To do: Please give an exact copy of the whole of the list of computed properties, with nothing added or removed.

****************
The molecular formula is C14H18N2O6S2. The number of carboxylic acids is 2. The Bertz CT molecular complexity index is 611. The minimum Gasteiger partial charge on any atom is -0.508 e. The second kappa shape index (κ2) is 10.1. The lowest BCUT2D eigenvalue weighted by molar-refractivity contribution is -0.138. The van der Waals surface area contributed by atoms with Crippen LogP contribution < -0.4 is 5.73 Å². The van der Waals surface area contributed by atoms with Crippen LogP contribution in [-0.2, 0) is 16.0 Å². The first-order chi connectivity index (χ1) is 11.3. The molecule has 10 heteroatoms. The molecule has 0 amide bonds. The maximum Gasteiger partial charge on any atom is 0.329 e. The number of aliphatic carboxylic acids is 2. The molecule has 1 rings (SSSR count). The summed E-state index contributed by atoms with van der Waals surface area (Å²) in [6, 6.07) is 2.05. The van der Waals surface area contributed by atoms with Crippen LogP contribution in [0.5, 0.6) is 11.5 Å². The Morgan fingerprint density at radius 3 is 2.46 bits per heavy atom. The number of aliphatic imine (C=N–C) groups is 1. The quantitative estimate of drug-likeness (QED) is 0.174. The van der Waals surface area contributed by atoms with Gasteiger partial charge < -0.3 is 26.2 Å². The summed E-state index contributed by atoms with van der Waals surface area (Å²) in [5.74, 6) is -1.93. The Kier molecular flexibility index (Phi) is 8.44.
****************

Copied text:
The molecular formula is C14H18N2O6S2. The number of carboxylic acids is 2. The Bertz CT molecular complexity index is 611. The minimum Gasteiger partial charge on any atom is -0.508 e. The second kappa shape index (κ2) is 10.1. The lowest BCUT2D eigenvalue weighted by molar-refractivity contribution is -0.138. The van der Waals surface area contributed by atoms with Crippen LogP contribution < -0.4 is 5.73 Å². The van der Waals surface area contributed by atoms with Crippen LogP contribution in [-0.2, 0) is 16.0 Å². The first-order chi connectivity index (χ1) is 11.3. The molecule has 10 heteroatoms. The molecule has 0 amide bonds. The maximum Gasteiger partial charge on any atom is 0.329 e. The number of aliphatic carboxylic acids is 2. The molecule has 1 rings (SSSR count). The summed E-state index contributed by atoms with van der Waals surface area (Å²) in [6, 6.07) is 2.05. The van der Waals surface area contributed by atoms with Crippen LogP contribution in [0.5, 0.6) is 11.5 Å². The Morgan fingerprint density at radius 3 is 2.46 bits per heavy atom. The number of aliphatic imine (C=N–C) groups is 1. The quantitative estimate of drug-likeness (QED) is 0.174. The van der Waals surface area contributed by atoms with Gasteiger partial charge < -0.3 is 26.2 Å². The summed E-state index contributed by atoms with van der Waals surface area (Å²) in [5.74, 6) is -1.93. The Kier molecular flexibility index (Phi) is 8.44.